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Donate Your Desktop is an innovative application created in New Zealand, which enables Mac or PC users to donate their desktop background to raise money for charity.

The Opportunity:

When you think about it, your computer desktop is a wasted space that may at best display photos and at worst be a bland computer selected design.  Since people look at their desktops frequently this idle space represents a potential advertising opportunity.

How it Works:

Companies pay Donate Your Desktop to advertise on people’s desktops.  75% of advertising revenues are then donated to charity.  People can choose to download and install the Donate your Desktop application.  The download process is simple, no credit card details are required and all a user has to do is select a charity.  Current New Zealand charities include Oxfam, WWF, Breast Cancer Foundation and the Starship Foundation (which raises money for child healthcare).

The application does not disturb normal computer usage and it is risk-free and no access is permitted to any files on your computer.  The application merely sits on the system tray and allows the current desktop background to be replaced everyday with a new advertising image.

Each day on computers using the Donate Your Desktop application, a different wallpaper will be displayed advertising that day’s sponsoring company.  Advertised images have been designed to be attractive and visually appealing (see example advertising image to the left), to avoid user irritation.

The Vision:

Donate Your Desktop offers great potential to make a difference in the world as the company describes in their vision statement:

‘There are over a billion computer users across the world that could be helping those in need.  Our vision is to turn your collective efforts into large ongoing donations to our partner charities.’

While Donate Your Desktop is currently only available in New Zealand, there are plans to launch in other countries across the world soon.  If you would like to be notified once the application is available in your country please register your interest at this link.

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In recent years many people have expressed concern regarding Facebook’s ever-changing privacy policy and use of user data to generate advertising revenue. A few years ago a small group of New York University students came up with an idea to try to create a new kind of social network where users rather than companies, own their personal data. The students called their idea of social freedom Diaspora and posted a thrown together amateur video on crowdfunding website Kickstarter to try to raise $10,000 to create this social network. The video far exceeded expectations raising $200,641 before coding had even begun.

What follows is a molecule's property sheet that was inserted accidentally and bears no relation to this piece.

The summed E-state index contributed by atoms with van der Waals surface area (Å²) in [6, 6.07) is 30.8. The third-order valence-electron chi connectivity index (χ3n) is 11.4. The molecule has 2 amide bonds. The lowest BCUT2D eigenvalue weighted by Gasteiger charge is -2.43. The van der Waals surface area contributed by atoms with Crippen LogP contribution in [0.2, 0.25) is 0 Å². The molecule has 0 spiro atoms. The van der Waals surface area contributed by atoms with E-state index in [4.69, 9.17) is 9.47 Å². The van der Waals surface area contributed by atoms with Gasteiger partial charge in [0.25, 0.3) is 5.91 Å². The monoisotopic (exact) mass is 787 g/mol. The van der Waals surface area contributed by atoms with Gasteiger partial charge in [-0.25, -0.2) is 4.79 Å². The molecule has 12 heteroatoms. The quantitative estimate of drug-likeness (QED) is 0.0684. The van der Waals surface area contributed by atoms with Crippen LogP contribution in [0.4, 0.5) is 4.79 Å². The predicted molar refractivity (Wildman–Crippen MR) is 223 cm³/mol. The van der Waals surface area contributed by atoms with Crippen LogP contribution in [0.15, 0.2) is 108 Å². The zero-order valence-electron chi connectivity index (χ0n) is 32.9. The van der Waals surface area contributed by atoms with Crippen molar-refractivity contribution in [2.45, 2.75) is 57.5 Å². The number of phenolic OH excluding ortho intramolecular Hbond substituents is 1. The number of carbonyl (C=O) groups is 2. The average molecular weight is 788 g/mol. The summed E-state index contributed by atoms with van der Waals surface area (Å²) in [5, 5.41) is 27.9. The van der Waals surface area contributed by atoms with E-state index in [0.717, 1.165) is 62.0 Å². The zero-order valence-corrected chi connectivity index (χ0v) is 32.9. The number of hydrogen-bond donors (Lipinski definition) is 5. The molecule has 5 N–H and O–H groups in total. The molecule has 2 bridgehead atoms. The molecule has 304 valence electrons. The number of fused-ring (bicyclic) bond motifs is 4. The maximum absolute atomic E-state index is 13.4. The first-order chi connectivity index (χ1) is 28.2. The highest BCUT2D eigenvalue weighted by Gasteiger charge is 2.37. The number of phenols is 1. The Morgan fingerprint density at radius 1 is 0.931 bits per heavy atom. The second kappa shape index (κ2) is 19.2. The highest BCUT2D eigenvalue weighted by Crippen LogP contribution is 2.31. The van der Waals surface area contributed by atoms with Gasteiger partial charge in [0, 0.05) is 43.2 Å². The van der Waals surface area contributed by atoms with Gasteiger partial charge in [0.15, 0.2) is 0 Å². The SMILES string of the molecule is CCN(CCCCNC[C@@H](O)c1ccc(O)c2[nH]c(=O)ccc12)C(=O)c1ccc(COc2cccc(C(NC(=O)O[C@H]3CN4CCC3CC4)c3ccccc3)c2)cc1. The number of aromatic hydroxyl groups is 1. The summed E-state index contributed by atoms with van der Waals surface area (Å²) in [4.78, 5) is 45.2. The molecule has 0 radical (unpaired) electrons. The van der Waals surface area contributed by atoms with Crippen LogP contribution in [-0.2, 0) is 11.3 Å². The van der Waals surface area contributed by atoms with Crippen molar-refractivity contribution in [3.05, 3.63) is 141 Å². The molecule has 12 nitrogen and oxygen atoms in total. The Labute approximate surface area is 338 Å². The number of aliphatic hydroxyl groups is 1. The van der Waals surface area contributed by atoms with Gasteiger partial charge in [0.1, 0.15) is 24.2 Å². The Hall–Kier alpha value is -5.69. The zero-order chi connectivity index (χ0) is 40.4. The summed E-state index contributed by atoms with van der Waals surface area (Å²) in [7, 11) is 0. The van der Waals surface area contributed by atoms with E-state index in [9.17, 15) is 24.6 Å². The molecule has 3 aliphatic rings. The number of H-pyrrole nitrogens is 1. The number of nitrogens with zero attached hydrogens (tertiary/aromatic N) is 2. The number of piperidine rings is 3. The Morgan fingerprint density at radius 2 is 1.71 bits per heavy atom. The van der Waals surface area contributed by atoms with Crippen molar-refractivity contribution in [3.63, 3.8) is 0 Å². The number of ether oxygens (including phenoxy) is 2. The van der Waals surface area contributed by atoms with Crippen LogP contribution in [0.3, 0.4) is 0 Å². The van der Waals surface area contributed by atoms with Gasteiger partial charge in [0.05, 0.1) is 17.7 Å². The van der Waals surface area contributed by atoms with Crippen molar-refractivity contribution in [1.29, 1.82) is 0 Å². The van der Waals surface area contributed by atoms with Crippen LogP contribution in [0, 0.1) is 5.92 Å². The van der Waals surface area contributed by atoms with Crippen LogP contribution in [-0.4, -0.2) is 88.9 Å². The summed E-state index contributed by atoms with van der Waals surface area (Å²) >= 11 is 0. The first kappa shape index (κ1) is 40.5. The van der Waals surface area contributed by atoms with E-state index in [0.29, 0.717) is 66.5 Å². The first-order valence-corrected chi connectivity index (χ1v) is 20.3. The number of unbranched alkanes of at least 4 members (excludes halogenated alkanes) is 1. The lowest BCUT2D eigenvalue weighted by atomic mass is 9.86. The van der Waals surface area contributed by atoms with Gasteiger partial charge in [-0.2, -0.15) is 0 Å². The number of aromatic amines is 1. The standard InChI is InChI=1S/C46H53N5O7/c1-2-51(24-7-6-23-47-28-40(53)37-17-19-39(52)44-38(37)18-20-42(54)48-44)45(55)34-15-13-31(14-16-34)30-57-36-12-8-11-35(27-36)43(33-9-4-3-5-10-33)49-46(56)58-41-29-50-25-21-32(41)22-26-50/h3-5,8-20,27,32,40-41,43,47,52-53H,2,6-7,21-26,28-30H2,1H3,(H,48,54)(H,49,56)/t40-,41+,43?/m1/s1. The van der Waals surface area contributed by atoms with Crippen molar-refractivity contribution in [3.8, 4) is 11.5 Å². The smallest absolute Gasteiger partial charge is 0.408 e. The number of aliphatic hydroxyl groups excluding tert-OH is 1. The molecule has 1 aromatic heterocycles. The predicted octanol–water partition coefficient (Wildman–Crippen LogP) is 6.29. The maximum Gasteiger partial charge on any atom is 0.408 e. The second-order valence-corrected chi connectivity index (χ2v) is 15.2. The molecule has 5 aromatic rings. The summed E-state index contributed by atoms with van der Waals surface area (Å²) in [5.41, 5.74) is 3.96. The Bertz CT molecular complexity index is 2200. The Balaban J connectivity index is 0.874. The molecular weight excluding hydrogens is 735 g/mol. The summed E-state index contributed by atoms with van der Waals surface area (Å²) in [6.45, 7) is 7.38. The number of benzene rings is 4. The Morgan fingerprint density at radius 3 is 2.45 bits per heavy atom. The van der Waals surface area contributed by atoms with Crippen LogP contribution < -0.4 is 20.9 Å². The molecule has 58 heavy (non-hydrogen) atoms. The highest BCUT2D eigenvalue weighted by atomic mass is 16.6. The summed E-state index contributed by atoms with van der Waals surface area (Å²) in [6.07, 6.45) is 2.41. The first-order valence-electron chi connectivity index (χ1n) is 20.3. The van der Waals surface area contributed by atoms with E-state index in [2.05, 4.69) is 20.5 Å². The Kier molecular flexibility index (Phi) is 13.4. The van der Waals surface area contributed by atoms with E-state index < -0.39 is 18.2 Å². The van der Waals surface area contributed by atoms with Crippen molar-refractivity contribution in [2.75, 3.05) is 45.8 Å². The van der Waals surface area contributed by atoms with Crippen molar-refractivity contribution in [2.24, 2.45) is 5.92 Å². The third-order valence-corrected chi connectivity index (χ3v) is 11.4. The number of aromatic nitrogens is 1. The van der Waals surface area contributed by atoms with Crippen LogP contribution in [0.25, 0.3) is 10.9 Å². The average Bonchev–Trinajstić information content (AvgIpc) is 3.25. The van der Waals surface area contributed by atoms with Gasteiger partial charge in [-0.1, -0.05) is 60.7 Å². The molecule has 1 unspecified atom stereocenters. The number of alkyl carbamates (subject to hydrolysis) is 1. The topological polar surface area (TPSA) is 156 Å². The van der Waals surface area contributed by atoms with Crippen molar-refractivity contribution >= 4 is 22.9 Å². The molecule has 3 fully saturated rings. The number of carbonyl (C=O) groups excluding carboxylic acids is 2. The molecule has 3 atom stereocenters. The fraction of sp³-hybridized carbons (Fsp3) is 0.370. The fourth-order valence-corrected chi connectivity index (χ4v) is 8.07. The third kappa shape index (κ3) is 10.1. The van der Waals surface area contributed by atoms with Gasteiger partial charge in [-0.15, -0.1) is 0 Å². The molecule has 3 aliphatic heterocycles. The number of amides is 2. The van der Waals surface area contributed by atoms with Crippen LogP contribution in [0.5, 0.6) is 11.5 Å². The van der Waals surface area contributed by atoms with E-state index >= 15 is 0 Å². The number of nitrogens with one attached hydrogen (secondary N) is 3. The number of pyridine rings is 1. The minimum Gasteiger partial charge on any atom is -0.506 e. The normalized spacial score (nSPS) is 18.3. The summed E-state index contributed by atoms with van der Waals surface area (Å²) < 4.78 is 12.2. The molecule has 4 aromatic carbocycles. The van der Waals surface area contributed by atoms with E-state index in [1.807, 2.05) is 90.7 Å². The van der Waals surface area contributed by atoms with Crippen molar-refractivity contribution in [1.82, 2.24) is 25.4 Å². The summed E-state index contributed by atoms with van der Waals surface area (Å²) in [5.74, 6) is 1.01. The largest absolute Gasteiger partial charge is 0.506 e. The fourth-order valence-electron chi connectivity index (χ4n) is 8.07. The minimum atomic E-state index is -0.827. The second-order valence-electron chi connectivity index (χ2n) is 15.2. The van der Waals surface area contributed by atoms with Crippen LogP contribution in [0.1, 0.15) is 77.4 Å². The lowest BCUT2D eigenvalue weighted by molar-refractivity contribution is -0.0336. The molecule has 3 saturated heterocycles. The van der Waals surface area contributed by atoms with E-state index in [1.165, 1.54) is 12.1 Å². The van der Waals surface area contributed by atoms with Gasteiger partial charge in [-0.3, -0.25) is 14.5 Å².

The Original Diaspora Concept

The student founders of Diaspora envisaged an owner-centric social network, where users didn’t have to be concerned about their data being exploited. On Diaspora, users could store data on a server of their choosing (either their own or sign up on for someone else’s) and use, share or delete the data whenever they chose.

Using open source software the founders hope that Diaspora can challenge Facebook and destroy the notion that only one social network can dominate the market.

The Challenge

Currently Diaspora is a private site with a small dedicated following. Without any marketing more than 600,000 people have requested invites to the site. However, this is obviously a miniscule number of people in relation to Facebook’s hundreds of millions of users. When Diaspora opens to the public later this year, they will need to be able to offer other reasons beyond data ownership to entice people to join.

Potential Differentiation Opportunities for Diaspora

One idea the company is exploring relates to the possibilities that could open up for people who own their own social network data to greater analyze, learn and profit from it. Along these lines a data locker model is being explored where users can choose to share their data selectively with businesses they trust.

Diaspora is also working to add greater artistic ownership to the site, to allow users to control how each post appears visually, in order to greater display their personalities on their profiles. Once this prototype becomes a reality users will be able have creative control over their page and status update layout, font, and how photos and videos are displayed. The idea is to allow users to create innovative page imagery that they could be proud to share. Users can also share their Diaspora profile on other social network sites, which will help Diaspora to recruit new users.